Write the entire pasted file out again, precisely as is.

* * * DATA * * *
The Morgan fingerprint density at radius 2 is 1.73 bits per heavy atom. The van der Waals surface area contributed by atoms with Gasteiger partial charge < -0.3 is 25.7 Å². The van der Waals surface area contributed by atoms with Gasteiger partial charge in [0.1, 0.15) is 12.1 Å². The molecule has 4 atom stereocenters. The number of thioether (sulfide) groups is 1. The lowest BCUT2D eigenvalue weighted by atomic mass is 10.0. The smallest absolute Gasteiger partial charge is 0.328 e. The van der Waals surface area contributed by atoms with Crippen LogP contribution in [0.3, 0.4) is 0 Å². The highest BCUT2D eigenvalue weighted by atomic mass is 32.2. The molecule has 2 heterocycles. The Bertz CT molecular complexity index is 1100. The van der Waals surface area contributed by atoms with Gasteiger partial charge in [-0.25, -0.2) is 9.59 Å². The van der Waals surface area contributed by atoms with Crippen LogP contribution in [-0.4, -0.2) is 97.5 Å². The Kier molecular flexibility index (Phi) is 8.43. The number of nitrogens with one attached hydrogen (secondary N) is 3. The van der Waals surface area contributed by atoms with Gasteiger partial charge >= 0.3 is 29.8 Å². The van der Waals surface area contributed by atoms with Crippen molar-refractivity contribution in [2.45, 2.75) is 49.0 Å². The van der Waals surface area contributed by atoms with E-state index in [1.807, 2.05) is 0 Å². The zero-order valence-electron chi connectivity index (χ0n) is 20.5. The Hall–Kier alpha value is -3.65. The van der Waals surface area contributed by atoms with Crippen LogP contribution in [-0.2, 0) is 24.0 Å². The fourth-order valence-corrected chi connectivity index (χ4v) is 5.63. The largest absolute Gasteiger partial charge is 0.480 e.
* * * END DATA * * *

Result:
The Morgan fingerprint density at radius 2 is 1.73 bits per heavy atom. The van der Waals surface area contributed by atoms with Gasteiger partial charge < -0.3 is 25.7 Å². The van der Waals surface area contributed by atoms with Gasteiger partial charge in [0.1, 0.15) is 12.1 Å². The molecule has 4 atom stereocenters. The number of thioether (sulfide) groups is 1. The lowest BCUT2D eigenvalue weighted by atomic mass is 10.0. The smallest absolute Gasteiger partial charge is 0.328 e. The van der Waals surface area contributed by atoms with Crippen LogP contribution in [0.3, 0.4) is 0 Å². The highest BCUT2D eigenvalue weighted by atomic mass is 32.2. The molecule has 2 heterocycles. The Bertz CT molecular complexity index is 1100. The van der Waals surface area contributed by atoms with Gasteiger partial charge in [-0.25, -0.2) is 9.59 Å². The van der Waals surface area contributed by atoms with Crippen LogP contribution in [-0.4, -0.2) is 97.5 Å². The Kier molecular flexibility index (Phi) is 8.43. The number of nitrogens with one attached hydrogen (secondary N) is 3. The van der Waals surface area contributed by atoms with Gasteiger partial charge >= 0.3 is 29.8 Å². The van der Waals surface area contributed by atoms with Crippen molar-refractivity contribution in [2.45, 2.75) is 49.0 Å². The van der Waals surface area contributed by atoms with E-state index in [1.807, 2.05) is 0 Å². The zero-order valence-electron chi connectivity index (χ0n) is 20.5. The Hall–Kier alpha value is -3.65. The van der Waals surface area contributed by atoms with Crippen LogP contribution in [-0.2, 0) is 24.0 Å². The fourth-order valence-corrected chi connectivity index (χ4v) is 5.63. The largest absolute Gasteiger partial charge is 0.480 e.